State of the Planet

News from the Columbia Climate School

Ready for Natural Disasters? Not So Much


A new survey of American households finds two-thirds lack adequate plans and supplies for a disaster, and half of them are not confident in the ability of government to meet the needs of children in a disaster. Many are also not confident that their own communities have adequate plans for dealing with a hurricane, flood or other major event.

“We are experiencing a continuous increase in the number of extreme weather events, and 10 years after Hurricane Katrina and three years after Superstorm Sandy, the vast majority of Americans remain unprepared for major disasters,” said Dr. Irwin Redlener, director of the National Center for Disaster Preparedness at Columbia University, which conducted the survey.

The survey also identified that while Americans are generally less prepared and less confident in the response of government, they still have high expectations for a quick response and recovery when disasters do strike.

You can download and read the full survey report here. Watch a webinar on the report here.

Some key findings of the survey:

  • Nearly two thirds (65 percent) of American households do not have adequate plans and supplies for a disaster. This is virtually unchanged from 2011 (66 percent) and represents only a modest improvement from since 2003 (77 percent).
  • 41 percent are not confident that their community has adequate plans in place for a disaster that occurs with no warning, a slight improvement from 2011.
  • 51 percent are not confident in the ability of government to meet the needs of children in a disaster and 37 percent are not confident in their community’s ability to meet the needs of children.
  • 35 percent of households with children are not familiar with their schools’ evacuation and emergency plans, and 41 percent do not know to what location their children would be evacuated.

The national survey is part of the Resilient Children/Resilient Communities Initiative, which is led by the National Center for Disaster Preparedness at Columbia University’s Earth Institute and Save the Children, and funded by a grant from the pharmaceutical and healthcare company GSK.

The Resilient Children/Resilient Communities Initiative is currently developing two pilot programs in counties in New York and Arkansas that it hopes can be replicated across the country. The initiative also is establishing a national panel of experts to link the community work with national preparedness priorities.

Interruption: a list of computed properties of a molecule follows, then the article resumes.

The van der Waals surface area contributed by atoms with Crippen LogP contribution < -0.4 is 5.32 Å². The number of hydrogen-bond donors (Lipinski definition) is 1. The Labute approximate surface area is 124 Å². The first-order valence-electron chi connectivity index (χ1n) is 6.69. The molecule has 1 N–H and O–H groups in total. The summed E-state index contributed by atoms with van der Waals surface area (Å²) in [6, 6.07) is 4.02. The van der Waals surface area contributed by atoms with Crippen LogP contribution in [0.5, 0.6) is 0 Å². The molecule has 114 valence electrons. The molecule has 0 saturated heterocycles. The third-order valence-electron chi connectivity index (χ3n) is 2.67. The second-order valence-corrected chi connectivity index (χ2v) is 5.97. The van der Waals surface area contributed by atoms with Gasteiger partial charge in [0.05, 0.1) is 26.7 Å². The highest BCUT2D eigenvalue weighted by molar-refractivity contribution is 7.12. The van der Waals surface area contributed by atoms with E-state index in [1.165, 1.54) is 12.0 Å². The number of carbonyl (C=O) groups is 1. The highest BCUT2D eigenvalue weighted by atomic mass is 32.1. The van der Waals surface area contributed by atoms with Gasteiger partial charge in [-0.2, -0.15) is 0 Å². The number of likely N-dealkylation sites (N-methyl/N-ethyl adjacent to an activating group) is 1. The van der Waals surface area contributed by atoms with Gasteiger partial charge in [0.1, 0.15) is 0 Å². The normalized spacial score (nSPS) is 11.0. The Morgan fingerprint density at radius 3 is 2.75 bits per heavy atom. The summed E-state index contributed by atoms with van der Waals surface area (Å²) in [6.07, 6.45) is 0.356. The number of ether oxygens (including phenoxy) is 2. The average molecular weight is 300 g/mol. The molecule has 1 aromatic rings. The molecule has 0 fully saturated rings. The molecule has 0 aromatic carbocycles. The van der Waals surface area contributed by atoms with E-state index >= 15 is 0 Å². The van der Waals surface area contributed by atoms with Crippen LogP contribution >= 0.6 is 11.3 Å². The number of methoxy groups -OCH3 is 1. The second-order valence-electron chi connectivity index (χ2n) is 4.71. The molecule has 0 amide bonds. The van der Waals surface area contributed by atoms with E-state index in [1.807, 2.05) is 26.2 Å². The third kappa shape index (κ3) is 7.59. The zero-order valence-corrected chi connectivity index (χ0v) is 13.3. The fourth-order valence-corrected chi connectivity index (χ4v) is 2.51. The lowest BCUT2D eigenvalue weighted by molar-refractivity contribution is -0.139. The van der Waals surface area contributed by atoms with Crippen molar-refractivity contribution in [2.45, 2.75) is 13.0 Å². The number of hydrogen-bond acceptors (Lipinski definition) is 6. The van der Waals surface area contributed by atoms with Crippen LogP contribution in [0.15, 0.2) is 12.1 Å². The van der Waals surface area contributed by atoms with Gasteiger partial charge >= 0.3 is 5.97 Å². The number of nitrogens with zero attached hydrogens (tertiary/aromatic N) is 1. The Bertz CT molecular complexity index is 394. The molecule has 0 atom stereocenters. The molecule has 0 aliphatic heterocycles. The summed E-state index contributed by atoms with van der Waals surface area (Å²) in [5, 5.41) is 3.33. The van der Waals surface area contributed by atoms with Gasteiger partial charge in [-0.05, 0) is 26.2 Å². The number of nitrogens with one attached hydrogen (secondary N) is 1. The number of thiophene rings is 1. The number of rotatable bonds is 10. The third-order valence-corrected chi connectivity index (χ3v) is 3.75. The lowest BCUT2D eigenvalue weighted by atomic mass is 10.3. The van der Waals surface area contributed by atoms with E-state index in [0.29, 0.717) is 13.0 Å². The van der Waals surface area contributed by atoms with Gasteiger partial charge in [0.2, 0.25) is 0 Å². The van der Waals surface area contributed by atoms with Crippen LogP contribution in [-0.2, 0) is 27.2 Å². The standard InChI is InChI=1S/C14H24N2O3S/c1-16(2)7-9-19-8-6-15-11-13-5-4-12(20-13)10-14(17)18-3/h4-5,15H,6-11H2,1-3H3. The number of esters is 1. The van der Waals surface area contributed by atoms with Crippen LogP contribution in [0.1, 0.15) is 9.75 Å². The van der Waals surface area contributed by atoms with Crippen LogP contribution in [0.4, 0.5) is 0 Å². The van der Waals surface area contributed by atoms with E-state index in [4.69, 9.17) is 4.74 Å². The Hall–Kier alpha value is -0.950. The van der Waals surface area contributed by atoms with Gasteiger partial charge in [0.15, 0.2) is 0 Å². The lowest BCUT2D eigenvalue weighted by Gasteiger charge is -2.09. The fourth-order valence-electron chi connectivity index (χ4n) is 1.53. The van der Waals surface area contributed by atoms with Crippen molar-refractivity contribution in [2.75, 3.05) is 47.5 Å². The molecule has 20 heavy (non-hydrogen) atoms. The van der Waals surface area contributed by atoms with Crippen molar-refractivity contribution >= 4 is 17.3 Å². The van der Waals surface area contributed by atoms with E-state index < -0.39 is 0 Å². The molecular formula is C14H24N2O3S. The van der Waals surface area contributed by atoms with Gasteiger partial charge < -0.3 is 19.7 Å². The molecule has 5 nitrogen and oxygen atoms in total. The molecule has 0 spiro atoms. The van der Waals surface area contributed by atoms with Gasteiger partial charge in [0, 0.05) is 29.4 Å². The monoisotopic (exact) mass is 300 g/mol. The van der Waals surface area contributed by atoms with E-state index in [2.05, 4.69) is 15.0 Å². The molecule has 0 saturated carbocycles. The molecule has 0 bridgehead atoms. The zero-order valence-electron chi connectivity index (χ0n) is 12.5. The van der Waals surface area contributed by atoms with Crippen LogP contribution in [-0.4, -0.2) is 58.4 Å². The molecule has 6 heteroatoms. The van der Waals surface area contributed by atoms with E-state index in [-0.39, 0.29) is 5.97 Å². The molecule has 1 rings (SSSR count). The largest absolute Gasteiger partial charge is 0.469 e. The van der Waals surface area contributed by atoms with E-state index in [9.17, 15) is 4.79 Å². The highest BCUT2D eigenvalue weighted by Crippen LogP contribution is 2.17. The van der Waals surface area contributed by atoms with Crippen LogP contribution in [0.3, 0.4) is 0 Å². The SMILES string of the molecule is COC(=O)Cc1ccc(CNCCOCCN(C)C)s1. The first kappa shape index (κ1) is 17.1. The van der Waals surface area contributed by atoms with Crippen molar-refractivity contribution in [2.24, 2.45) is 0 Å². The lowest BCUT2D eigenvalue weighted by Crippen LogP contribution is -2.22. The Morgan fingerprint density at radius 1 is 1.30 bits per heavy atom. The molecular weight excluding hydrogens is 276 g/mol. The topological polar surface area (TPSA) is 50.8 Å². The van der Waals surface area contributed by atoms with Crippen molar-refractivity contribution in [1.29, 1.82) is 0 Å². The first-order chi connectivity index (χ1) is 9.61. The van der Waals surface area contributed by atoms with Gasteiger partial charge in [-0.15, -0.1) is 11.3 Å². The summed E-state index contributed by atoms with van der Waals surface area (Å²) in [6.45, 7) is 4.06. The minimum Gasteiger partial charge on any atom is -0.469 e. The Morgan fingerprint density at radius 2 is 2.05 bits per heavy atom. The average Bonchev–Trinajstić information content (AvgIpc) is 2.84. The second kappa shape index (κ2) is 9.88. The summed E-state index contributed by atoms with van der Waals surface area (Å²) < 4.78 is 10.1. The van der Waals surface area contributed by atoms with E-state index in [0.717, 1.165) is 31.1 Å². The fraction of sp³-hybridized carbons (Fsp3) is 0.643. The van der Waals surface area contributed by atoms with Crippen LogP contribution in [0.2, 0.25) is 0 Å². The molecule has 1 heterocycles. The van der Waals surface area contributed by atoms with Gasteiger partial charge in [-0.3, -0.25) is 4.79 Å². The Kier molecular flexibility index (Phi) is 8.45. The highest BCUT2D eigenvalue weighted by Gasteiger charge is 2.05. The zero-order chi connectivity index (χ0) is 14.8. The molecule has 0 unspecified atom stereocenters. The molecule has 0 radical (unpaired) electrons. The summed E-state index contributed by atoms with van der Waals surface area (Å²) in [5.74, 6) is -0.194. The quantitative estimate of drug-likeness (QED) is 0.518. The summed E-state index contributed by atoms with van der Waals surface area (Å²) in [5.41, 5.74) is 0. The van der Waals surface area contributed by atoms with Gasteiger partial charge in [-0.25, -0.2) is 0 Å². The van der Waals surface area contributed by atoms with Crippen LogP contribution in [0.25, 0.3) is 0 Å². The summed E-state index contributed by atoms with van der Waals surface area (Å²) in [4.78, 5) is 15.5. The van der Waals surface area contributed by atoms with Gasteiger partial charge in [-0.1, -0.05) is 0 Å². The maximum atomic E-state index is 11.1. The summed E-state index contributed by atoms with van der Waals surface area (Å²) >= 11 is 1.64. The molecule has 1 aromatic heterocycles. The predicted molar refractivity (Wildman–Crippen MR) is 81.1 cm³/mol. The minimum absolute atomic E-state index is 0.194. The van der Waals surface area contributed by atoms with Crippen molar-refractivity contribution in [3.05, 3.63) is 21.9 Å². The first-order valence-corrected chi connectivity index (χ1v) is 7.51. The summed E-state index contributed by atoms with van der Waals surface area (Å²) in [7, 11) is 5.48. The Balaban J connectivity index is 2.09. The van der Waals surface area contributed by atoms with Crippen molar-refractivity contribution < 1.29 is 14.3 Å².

“The survey … shows how under-prepared we are to protect children in disasters,” said Erin Bradshaw, senior director, emergency preparedness, for Save the Children. “Unless we make child-focused preparedness a priority, in our homes, schools and communities, we are putting our youngest, most vulnerable citizens in jeopardy. There are simple things we can do as parents and caregivers—identifying emergency contacts, making a plan and talking to children about that plan- that can ultimately help keep boys and girls safe.”

NCDP-Model-v3_863sqThe National Center for Disaster Preparedness offers a model online to help people take basic precautions before a disaster strikes. Save the Children also offers Get Ready Get Safe, a website where families and communities can find help in making a disaster plan with a focus on protecting children.

Jeff Schlegelmilch, the study’s principal investigator, added: “Emergency planners at all levels should take note of these findings, and see them as an opportunity to re-think how we engage families and children-serving institutions in preparedness.”

The survey was administered as a random digital dial survey of 1,048 households across the United States and was conducted between Nov. 30 and Dec. 14, 2015. This national survey builds on prior surveys deployed by NCDP as part of the American Preparedness Project.

Banner featuring a collage of extreme heat images.

Recent record-breaking heat waves have affected communities across the world. The Extreme Heat Workshop will bring together researchers and practitioners to advance the state of knowledge, identify community needs, and develop a framework for evaluating risks with a focus on climate justice. Register by June 15

Notify of

Inline Feedbacks
View all comments